And he said, So is the kingdom of God, as if a man should cast seed into the ground;…
We must dwell a moment longer upon this; it is a matter full of interest and instruction. It seems often, as we have said, to excite surprise both in the sufferer himself and in others, when a Christian, who has long been eminent for piety, and whose faith had been conspicuous in his works, lingers for months, perhaps even years, in wearisome sickness, as though, notwithstanding the preparation of a righteous life, he needed protracted trial to fit him for the presence of God. But there is, we believe, altogether a mistake in the view which is commonly taken of old age and lingering sickness. Because a man is confined to his room or his bed, the idea seems to be that he is altogether useless. In the ordinary phrase, he is "quite laid by," as though he had no duties to perform when he could no longer perform those of more active life. Was there ever a greater mistake? The sick room, the sick bed, has its special, its appropriate duties, duties to the full as difficult, as honourable, as remunerative, as any which devolve on the Christian whilst yet in his unbroken strength. They are not precisely the same duties as belong to him in health, but they differ only by such difference as a change in outward circumstances and position will always introduce. The piety which he has to cultivate, the resignation which he has to exhibit, the faith which he has to exercise, the example which he has to set — oh, talk not of the sick man as of a man laid by! Harder duties, it may be, ay, deeds of more extensive usefulness, are required from him who lingers on the couch, than from the man of health in the highest and most laborious of Christian undertakings. Is there, then, any cause for surprise if a Christian be left to linger in sickness, to wear away tedious months in racking pain and slow decay? Is it at all in contradiction to the saying that "so soon as the fruit is ripe, immediately he putteth in the sickle"? Not so! The fruit is not necessarily ripe; the man's work is not necessarily done, because he is what you call "laid by," and can take no part in the weightier bustle of life. It is they who turn many to righteousness that are "to shine as stars in the firmament;" and is there no sermon from the sick bed? Has the sick bed nothing to do with publishing and adorning the gospel? Yea, I think, then, an awful and perilous trust is committed to the sick Christian — friends, children, neighbours, the church at large, look to him for some practical exhibition of the worth of Christianity. If he be fretful, or impatient, or full of doubts and fears, they will say — Is this all that the gospel can do for a man in a season of extremity? If, on the other hand, he be meek and resigned, and able to testify to God's faithfulness to his word, they will be taught — and nothing teaches like example — that Christianity can make good its pretensions; that it is a sustaining, an elevating, a death-conquering religion. And who shall calculate what may be wrought through such practical exhibitions of the power and preciousness of the gospel? I, for one, will not dare to affirm that more is done towards converting the careless, confirming the wavering, and comforting the desponding, by the bold champions who labour publicly in the making Christ known; than by many a worn-down invalid, who preaches to a household or a neighbourhood by simple unquestioning dependence on God: I, for one, can believe that he who dies the death of trial, passing almost visibly, whilst yet in the exercise of every energy, from a high post of usefulness to the kingdom of glory, may have fewer at the judgment to witness to the success of his labours, than many a bedridden Christian, who, by a beautiful submission, waited, year after year, his summons to depart.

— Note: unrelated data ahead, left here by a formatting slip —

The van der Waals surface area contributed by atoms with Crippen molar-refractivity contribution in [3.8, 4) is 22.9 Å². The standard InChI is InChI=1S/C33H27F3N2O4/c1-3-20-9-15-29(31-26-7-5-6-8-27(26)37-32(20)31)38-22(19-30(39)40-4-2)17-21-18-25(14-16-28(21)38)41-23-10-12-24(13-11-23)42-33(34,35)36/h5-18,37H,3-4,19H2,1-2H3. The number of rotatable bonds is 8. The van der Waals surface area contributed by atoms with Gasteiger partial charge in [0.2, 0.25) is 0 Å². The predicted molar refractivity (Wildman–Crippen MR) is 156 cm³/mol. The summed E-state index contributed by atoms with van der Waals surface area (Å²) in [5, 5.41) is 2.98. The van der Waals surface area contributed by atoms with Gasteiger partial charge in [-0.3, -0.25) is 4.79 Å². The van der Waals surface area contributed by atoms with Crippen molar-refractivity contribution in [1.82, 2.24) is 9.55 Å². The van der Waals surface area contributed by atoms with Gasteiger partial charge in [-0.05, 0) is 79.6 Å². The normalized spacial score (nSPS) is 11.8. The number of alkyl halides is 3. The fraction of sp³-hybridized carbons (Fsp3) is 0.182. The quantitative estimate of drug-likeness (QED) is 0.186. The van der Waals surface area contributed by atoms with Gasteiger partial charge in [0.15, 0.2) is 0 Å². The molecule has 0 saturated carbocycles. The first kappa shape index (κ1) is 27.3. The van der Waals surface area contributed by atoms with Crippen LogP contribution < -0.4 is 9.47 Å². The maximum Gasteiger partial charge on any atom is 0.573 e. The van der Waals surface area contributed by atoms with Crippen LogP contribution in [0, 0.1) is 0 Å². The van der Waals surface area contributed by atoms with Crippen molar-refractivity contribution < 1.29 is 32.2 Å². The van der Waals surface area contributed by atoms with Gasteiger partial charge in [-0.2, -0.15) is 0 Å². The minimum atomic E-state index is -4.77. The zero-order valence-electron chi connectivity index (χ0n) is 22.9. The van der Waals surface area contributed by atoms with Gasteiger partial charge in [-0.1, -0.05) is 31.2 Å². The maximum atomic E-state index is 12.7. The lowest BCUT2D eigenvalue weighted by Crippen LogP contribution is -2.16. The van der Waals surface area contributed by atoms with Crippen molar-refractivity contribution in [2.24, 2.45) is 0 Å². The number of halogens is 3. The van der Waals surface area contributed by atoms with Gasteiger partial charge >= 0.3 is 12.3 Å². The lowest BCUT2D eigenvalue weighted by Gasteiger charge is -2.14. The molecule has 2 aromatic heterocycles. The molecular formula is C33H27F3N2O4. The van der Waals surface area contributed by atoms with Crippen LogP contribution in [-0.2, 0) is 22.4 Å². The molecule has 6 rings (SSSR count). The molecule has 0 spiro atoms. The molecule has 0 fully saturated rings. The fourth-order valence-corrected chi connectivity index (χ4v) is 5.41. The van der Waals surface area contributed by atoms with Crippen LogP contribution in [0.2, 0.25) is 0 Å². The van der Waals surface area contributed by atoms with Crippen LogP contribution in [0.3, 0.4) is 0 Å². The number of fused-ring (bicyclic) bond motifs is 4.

Parallel VersesKJV: And he said, So is the kingdom of God, as if a man should cast seed into the ground;